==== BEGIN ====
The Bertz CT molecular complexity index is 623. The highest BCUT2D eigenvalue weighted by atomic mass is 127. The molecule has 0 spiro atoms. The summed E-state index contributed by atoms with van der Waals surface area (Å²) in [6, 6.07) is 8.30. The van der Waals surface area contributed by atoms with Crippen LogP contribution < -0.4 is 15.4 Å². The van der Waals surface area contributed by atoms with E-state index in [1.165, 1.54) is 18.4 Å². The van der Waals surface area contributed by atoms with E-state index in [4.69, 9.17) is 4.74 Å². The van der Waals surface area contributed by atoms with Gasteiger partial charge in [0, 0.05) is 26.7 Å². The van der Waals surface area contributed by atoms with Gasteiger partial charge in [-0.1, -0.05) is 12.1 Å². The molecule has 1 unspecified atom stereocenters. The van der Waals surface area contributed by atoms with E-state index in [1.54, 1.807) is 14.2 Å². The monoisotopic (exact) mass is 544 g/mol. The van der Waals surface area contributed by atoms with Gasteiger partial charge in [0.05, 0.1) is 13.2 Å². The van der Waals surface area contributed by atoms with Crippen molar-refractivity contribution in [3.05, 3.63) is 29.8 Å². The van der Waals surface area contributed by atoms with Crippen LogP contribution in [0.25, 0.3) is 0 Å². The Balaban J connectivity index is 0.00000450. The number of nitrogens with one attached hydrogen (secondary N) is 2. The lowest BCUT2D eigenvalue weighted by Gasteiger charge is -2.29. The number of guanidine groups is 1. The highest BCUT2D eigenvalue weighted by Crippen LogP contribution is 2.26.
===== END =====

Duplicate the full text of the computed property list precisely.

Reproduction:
The Bertz CT molecular complexity index is 623. The highest BCUT2D eigenvalue weighted by atomic mass is 127. The molecule has 0 spiro atoms. The summed E-state index contributed by atoms with van der Waals surface area (Å²) in [6, 6.07) is 8.30. The van der Waals surface area contributed by atoms with Crippen LogP contribution < -0.4 is 15.4 Å². The van der Waals surface area contributed by atoms with E-state index in [1.165, 1.54) is 18.4 Å². The van der Waals surface area contributed by atoms with E-state index in [4.69, 9.17) is 4.74 Å². The van der Waals surface area contributed by atoms with Gasteiger partial charge in [0, 0.05) is 26.7 Å². The van der Waals surface area contributed by atoms with Gasteiger partial charge in [-0.1, -0.05) is 12.1 Å². The molecule has 1 unspecified atom stereocenters. The van der Waals surface area contributed by atoms with E-state index in [1.54, 1.807) is 14.2 Å². The monoisotopic (exact) mass is 544 g/mol. The van der Waals surface area contributed by atoms with Gasteiger partial charge in [0.05, 0.1) is 13.2 Å². The van der Waals surface area contributed by atoms with Crippen molar-refractivity contribution in [3.05, 3.63) is 29.8 Å². The van der Waals surface area contributed by atoms with Crippen LogP contribution in [0.25, 0.3) is 0 Å². The Balaban J connectivity index is 0.00000450. The number of nitrogens with one attached hydrogen (secondary N) is 2. The lowest BCUT2D eigenvalue weighted by Gasteiger charge is -2.29. The number of guanidine groups is 1. The highest BCUT2D eigenvalue weighted by Crippen LogP contribution is 2.26.